GCC's $150bn spend on infrastructure

New report predicts massive investment in road, electricity and water projects over the next three years.

Infrastructure spending is expected to rocket as GCC countries’ account surplus increases and oil prices remain high at around $65 dollars a barrel.
Infrastructure spending is expected to rocket as GCC countries’ account surplus increases and oil prices remain high at around $65 dollars a barrel.

The UAE, Kuwait, Qatar and Bahrain are expected to spend a further US $150 billion on infrastructure over the next three years, according to a recent report by Merrill Lynch.

In its latest Global Research Highlights, Merrill Lynch said infrastructure spending in emerging markets could exceed $1 trillion in the next three years as investment banks boost their activity in the sector.

The estimate is based on higher spending forecasts for China and the emergence of new sources of spending in Russia and the Middle East, particularly the GCC countries, which currently rank as the world�s largest consumers of capital per capita due to the ongoing construction boom.

“Vast domestic savings in the developing world are finally being mobilised for investment in infrastructure projects to enhance growth potential,� the report said.

The key drivers of infrastructure spending are under-investment in infrastructure projects in the past and the pressing need to improve quality as well as the need to ease bottlenecks that could delay or reverse the substantial progress that has already been made.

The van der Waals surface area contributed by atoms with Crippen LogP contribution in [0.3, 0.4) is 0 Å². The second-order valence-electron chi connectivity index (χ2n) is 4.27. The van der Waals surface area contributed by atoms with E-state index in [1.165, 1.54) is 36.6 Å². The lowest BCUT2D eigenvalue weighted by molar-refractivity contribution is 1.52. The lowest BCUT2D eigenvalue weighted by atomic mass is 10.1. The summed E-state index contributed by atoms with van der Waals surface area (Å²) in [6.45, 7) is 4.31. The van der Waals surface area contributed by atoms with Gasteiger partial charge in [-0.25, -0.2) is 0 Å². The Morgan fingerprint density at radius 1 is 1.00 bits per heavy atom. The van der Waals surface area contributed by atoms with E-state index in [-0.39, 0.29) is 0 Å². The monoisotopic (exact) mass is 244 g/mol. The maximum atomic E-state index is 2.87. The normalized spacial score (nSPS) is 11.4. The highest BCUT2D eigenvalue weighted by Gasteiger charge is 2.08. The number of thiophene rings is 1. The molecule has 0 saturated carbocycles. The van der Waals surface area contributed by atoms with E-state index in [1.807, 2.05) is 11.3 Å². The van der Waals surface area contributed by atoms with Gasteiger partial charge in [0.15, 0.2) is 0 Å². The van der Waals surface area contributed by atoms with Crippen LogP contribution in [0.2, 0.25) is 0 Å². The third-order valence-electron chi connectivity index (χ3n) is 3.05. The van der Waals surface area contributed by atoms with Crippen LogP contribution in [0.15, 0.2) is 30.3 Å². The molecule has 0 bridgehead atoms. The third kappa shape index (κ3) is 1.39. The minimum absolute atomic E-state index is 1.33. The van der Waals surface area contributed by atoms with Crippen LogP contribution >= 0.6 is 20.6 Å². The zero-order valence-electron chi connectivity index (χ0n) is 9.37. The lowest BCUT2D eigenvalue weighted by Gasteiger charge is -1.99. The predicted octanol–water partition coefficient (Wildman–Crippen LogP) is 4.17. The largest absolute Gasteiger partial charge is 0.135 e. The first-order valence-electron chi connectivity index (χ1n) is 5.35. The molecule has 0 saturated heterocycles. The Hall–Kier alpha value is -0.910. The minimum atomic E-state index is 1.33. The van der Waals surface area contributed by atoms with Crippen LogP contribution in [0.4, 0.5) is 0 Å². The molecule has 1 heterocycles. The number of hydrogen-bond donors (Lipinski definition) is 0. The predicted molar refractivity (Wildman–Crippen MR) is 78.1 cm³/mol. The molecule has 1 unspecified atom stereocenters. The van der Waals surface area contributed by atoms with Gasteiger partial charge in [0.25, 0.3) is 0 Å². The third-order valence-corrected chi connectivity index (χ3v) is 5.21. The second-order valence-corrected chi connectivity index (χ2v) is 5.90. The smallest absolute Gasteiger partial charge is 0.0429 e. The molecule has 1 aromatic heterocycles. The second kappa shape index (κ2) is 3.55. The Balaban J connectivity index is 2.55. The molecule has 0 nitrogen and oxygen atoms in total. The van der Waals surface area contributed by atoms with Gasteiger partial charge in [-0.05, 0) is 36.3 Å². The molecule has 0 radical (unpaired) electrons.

Other factors include increases in the population of urban centres, as well as improved sources of funding, current account surpluses, oil revenues, economic growth and foreign exchange reserves.

According to an IMF forecast, the combined current account surplus of the GCC countries, which accounted for 25.3% of their gross domestic product in 2005, is poised to surge to 28.8%, with oil prices hovering around $65 per barrel.

Infrastructure spending in the region includes projects worth $8.5 billion in Qatar as part of the Public Works Authority�s (Ashgal) five-year plan announced in 2005. The bulk of the spending will go towards road, electricity and water projects.

It is hoped that the additional spending on infrastructure projects in the Gulf will further boost economies in sectors including power and energy, transportations, water, sanitation and environmental services, and engineering and construction.

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